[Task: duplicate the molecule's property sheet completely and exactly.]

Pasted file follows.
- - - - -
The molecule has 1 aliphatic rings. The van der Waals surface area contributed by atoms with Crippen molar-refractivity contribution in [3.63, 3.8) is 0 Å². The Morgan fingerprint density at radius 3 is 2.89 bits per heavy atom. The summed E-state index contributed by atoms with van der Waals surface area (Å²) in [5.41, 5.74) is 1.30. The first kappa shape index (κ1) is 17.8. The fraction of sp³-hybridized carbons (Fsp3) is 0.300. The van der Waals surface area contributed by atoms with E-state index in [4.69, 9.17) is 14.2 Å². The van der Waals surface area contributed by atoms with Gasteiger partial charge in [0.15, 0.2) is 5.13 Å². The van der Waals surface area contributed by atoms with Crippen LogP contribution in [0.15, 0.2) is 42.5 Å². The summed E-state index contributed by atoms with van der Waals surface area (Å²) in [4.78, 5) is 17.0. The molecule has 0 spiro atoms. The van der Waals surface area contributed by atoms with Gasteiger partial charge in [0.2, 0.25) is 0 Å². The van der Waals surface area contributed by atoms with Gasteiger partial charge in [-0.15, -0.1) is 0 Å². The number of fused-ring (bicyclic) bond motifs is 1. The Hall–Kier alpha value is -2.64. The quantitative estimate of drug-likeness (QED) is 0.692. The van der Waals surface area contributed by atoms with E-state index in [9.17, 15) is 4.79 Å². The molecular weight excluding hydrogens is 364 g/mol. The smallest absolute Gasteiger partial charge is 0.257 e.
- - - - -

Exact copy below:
The molecule has 1 aliphatic rings. The van der Waals surface area contributed by atoms with Crippen molar-refractivity contribution in [3.63, 3.8) is 0 Å². The Morgan fingerprint density at radius 3 is 2.89 bits per heavy atom. The summed E-state index contributed by atoms with van der Waals surface area (Å²) in [5.41, 5.74) is 1.30. The first kappa shape index (κ1) is 17.8. The fraction of sp³-hybridized carbons (Fsp3) is 0.300. The van der Waals surface area contributed by atoms with E-state index in [4.69, 9.17) is 14.2 Å². The van der Waals surface area contributed by atoms with Gasteiger partial charge in [0.15, 0.2) is 5.13 Å². The van der Waals surface area contributed by atoms with Crippen LogP contribution in [0.15, 0.2) is 42.5 Å². The summed E-state index contributed by atoms with van der Waals surface area (Å²) in [4.78, 5) is 17.0. The molecule has 0 spiro atoms. The van der Waals surface area contributed by atoms with Gasteiger partial charge in [0.2, 0.25) is 0 Å². The van der Waals surface area contributed by atoms with Gasteiger partial charge in [-0.15, -0.1) is 0 Å². The number of fused-ring (bicyclic) bond motifs is 1. The Hall–Kier alpha value is -2.64. The quantitative estimate of drug-likeness (QED) is 0.692. The van der Waals surface area contributed by atoms with E-state index in [9.17, 15) is 4.79 Å². The molecular weight excluding hydrogens is 364 g/mol. The smallest absolute Gasteiger partial charge is 0.257 e.